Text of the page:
⁃“A statement must be provided confirming that, in preparing a report, no performance- related or contingent fees have been agreed.”
⁃“Transparency and fairness are key to the effective operation of the planning process. The PPG (paragraph 021, reference ID 10-021-20190509) states that:
‘Any viability assessment should be prepared on the basis that it will be made publicly available other than in exceptional circumstances.’
Although certain information may need to remain confidential, FVAs should in general be based around market- rather than client-specific information.
Where information may compromise delivery of the proposed application scheme
or infringe other statutory and regulatory requirements, these exceptions must be discussed and agreed with the LPA and documented early in the process. Commercially sensitive information can be presented in aggregate form following these discussions. Any sensitive personal information should not be made public.”
“Before accepting instructions, if RICS members are advising either the applicant or the LPA on a planning application and have previously provided advice, or where they are providing ongoing advice in area-wide FVAs to help formulate policy, this must be declared.”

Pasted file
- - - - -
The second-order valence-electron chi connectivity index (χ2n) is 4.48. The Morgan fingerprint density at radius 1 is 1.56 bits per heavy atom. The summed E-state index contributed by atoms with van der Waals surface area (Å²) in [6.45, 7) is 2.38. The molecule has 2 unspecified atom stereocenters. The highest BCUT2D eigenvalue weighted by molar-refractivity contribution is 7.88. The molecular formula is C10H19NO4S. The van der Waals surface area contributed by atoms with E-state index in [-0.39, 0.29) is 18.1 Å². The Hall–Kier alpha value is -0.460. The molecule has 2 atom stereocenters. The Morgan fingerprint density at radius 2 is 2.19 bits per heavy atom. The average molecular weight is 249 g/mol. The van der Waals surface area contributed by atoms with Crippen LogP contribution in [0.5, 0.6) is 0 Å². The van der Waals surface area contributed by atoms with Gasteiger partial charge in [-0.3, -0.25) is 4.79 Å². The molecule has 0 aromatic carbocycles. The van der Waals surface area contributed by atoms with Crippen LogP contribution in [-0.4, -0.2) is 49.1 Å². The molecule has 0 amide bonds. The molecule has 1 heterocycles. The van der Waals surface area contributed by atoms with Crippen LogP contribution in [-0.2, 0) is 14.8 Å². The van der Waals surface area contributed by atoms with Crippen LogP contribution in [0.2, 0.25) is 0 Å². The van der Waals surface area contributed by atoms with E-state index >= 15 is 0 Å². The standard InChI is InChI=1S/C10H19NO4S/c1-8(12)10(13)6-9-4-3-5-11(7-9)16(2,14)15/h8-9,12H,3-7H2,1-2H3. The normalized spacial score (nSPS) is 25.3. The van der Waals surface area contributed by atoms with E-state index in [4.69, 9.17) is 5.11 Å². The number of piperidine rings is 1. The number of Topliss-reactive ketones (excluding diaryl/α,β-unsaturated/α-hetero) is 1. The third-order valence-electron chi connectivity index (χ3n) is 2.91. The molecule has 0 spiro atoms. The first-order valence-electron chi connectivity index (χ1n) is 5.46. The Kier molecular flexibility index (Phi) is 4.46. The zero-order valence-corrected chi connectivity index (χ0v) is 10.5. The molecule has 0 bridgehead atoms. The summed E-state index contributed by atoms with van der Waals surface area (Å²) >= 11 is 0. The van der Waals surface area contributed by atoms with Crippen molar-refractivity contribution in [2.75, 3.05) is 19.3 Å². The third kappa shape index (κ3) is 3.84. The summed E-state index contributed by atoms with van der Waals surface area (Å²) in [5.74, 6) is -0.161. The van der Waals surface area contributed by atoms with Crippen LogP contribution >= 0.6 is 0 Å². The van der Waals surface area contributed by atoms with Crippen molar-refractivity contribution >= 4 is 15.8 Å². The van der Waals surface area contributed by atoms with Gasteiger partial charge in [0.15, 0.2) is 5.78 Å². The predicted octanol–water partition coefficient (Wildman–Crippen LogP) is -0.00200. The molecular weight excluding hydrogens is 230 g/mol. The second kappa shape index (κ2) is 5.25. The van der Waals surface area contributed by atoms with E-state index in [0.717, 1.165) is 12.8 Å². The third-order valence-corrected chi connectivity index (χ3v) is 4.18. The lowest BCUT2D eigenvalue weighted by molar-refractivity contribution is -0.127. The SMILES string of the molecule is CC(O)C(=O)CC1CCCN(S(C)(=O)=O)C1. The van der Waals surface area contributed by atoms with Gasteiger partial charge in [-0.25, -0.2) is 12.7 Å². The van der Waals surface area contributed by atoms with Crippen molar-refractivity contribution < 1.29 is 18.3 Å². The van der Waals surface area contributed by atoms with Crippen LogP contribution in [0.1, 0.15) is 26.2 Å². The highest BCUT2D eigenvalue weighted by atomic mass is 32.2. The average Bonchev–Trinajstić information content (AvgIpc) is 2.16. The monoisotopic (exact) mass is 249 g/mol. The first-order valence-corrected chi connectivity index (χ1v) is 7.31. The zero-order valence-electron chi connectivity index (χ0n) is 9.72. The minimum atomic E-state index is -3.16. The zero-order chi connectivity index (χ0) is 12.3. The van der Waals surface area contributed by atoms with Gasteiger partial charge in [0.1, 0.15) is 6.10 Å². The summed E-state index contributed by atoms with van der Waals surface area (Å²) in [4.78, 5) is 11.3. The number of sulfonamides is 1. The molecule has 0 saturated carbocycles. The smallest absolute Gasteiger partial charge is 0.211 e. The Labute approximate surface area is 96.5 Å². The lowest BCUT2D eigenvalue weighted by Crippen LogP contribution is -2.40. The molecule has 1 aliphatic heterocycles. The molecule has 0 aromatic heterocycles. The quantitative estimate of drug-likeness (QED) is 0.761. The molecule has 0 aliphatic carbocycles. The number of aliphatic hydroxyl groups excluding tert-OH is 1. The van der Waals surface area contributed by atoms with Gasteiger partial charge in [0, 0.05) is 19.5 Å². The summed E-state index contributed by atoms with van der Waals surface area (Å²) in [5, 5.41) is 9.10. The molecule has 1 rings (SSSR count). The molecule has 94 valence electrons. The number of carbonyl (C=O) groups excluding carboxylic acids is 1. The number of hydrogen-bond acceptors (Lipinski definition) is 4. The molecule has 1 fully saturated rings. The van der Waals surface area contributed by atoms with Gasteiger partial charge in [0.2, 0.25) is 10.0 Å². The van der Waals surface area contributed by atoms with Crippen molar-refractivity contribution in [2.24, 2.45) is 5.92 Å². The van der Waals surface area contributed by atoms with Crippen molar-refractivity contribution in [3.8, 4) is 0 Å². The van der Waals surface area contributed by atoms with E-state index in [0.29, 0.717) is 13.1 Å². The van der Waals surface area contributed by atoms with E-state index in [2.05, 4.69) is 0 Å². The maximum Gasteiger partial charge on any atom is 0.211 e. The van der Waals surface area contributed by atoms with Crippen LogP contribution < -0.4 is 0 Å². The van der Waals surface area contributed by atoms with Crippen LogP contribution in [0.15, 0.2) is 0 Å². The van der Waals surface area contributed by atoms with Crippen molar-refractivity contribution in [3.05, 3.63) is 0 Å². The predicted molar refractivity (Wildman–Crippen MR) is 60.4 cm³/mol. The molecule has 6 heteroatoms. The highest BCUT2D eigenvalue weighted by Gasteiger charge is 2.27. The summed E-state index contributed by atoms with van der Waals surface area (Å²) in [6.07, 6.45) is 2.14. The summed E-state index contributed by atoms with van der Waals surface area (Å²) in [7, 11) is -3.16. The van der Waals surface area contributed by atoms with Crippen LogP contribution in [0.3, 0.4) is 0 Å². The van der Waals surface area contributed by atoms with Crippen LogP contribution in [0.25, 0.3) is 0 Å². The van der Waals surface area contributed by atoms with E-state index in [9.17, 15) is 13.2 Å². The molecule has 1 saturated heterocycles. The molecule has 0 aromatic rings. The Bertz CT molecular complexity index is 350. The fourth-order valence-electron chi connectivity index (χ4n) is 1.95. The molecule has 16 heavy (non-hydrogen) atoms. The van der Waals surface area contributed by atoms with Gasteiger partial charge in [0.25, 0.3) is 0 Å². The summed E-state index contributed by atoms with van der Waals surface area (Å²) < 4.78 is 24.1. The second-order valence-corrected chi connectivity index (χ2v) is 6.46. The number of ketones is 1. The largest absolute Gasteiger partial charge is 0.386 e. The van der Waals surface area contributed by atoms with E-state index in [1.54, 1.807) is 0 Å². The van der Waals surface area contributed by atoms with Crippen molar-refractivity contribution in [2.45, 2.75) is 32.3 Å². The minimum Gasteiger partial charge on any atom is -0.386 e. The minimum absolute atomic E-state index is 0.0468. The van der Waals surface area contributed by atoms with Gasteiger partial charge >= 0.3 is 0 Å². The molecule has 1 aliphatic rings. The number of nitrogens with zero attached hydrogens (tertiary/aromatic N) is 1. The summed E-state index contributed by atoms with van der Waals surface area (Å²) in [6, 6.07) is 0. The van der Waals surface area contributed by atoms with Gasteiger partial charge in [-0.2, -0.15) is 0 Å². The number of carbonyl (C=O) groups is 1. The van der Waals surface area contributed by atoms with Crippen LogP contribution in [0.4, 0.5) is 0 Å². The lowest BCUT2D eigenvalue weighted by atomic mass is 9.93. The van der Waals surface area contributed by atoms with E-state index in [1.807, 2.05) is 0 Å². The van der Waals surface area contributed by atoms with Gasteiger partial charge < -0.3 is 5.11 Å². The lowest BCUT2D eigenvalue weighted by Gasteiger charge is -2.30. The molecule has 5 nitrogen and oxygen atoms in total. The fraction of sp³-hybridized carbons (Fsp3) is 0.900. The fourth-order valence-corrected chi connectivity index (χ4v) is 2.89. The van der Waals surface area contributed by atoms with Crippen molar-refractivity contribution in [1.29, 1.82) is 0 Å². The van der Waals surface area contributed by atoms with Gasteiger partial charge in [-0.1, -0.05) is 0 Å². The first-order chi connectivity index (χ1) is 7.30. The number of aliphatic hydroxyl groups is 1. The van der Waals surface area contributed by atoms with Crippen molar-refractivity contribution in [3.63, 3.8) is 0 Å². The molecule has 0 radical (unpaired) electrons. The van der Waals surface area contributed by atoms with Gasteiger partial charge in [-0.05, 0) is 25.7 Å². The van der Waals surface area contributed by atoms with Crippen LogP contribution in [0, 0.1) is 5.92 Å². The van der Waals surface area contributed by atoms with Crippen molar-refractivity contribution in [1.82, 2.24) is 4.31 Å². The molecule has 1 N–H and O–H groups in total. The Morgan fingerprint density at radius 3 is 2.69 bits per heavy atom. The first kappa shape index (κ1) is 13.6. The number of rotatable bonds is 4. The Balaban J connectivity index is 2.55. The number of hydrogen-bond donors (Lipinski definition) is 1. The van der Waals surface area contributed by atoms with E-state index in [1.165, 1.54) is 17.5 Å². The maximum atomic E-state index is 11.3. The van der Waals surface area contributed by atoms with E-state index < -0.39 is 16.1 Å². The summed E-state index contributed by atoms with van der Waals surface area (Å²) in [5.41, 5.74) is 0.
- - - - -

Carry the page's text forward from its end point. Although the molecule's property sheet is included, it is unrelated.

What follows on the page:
“All inputs into an appraisal must be reasonably justified. Where a reviewer disagrees with a submitted report and/or with elements in it, differences must be clearly set out with supporting and reasonable justi cation. Where inputs are agreed, this must also be clearly stated. Where possible, practitioners should always try to resolve differences of opinion.”
“In the interest of transparency, when providing benchmark land value in accordance with the PPG for an FVA, RICS members must report the:
•current use value – CUV, referred to as EUV or first component in the PPG (see paragraph 015 reference ID: 10-015-20190509). This equivalent use of terms – i.e. that CUV and EUV are often interchangeable – is dealt with in paragraph 150.1 of IVS 104 Bases of Value (2017)
•premium – second component as set out in the PPG (see paragraph 016 reference ID: 10-016-20190509)